Something else that's kind of the best? Jonah Hill. Specifically, Jonah Hill's anti-fauxpology.
See, Hill called a paparazzo a hateful gay slur. And while the photographer had apparently been following him all day long, calling him names and insulting his friends and loved ones, Jonah Hill emphatically points out that the behavior did not, in any way, justify his use of such a hateful word.
 

I would not have thought it possible to think more of a celebrity after he used such a hateful word and yet, this apology is maybe the sincerest thing I've ever heard a celebrity say. It doesn't hurt that he has been consistently outspoken in his support of GLBT folks all over the world. 
And actually, I can kind of understand why he used that word in particular. To me, the word Hill used is right up with the "N" word. But the worst slur in the world to me is "retard." That's such a bad word to me that when I'm absolutely livid and searching my brain for the most horrible, mean, cruel thing I can call a person... "retard" is the word that wants to come out of my mouth. It's not because I hate people with disabilities, it's because I hate the word. If you followed me around for an entire day insulting me and everything I care about, I might snap and call you a "retard."

Sunday, August 17, 2014

Hornets and Choices

Sorry to do another depression one but it turns out there was more swirling in my head than I thought and I think it's kind of important. 
And I also hate to be a vulture at a dead celebrity's funeral, but I feel like I've got some standing to say a thing or two, so I'm gonna. Again.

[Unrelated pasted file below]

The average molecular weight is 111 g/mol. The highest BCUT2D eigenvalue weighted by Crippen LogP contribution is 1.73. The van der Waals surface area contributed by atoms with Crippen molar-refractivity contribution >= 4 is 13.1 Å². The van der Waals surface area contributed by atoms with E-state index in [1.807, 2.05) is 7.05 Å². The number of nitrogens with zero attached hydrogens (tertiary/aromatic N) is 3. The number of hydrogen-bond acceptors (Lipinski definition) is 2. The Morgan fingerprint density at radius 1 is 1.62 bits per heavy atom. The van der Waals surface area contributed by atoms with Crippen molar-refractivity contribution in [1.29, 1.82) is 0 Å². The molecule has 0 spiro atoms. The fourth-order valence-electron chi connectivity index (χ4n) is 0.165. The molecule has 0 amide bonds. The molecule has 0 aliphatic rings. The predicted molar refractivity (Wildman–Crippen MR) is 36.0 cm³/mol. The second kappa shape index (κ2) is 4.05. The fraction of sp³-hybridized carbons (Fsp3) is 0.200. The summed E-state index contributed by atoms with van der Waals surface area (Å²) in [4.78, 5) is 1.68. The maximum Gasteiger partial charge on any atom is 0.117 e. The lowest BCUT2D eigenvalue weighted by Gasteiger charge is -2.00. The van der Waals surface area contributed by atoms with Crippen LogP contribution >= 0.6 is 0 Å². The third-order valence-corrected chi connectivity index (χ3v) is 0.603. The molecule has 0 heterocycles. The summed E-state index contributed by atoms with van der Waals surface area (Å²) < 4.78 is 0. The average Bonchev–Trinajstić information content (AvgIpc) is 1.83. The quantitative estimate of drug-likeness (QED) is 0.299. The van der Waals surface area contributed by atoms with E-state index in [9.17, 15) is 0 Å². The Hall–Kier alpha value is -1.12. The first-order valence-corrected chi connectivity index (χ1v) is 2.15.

From Village Voice film editor Alan Scherstuhl 
Shockingly, professional wankers have said wanker-ish things about it, with Shepard Smith calling him cowardly and selfish before issuing the most heartfelt fauxpology I've heard since Alec Baldwin apologized for not using "different parenting language" after being caught calling his 11-year-old a "rude, thoughtless little pig."
There's a temptation for people born with a tragic lack of empathy to decide that suicide is selfish cowardice. And there's a temptation for people born with human decency to see suicide as a tragic inevitability. The viewpoint of the humanly decent is the far more dangerous temptation.
See, Williams' suicide was either a choice or it wasn't. I don't know which is logically true. However, we must believe that suicide is a choice (even a selfish one), if the rest of us are to survive. See, if suicide is a tragic inevitability for some, then the rest of us with mental illness may just be killing time until our tragic inevitability comes along. Thinking that suicide is ever the answer to depression might well get a person killed.
The empathetically challenged seem to think that people with depression sit around whining and feeling sorry for themselves, sit around choosing to see nothing but the bad, and give up when things are hard.
That is the exact opposite of the truth.
When you're suicidally depressed, you wake up with a swarm of hornets in your head, and each one's mission in life is to end yours. All day long they lobby you with proof you don't deserve to exist. Ever more compelling arguments about how much better your loved ones would be without you. Helpful hints like "Hey, we're going really fast! We should drive into oncoming traffic!" or "If you die now, your wife actually has a shot at a happy marriage." 
Like a fish that must keep swimming to survive, you have to brave that onslaught all day long.  You go to bed with brain swollen and bleeding; should you have the great fortune of being able to sleep, the hornets come along to poison your dreams. It's unspeakably exhausting.
Robin Williams stopped swimming. Understandable, certainly. But was it inevitable, or even acceptable? Not if you want to live, it's not.

Friday, August 15, 2014

Secre-beub!

I call people douches a lot. Because I have a tragically small vocabulary and can therefore only use one word to insult people. Or because my mom told me not to use dirty words, and douche is the cleanest of words. What with it being the French word for shower. 
See what I did there, with the totally not lame play on... hey look! Boobs!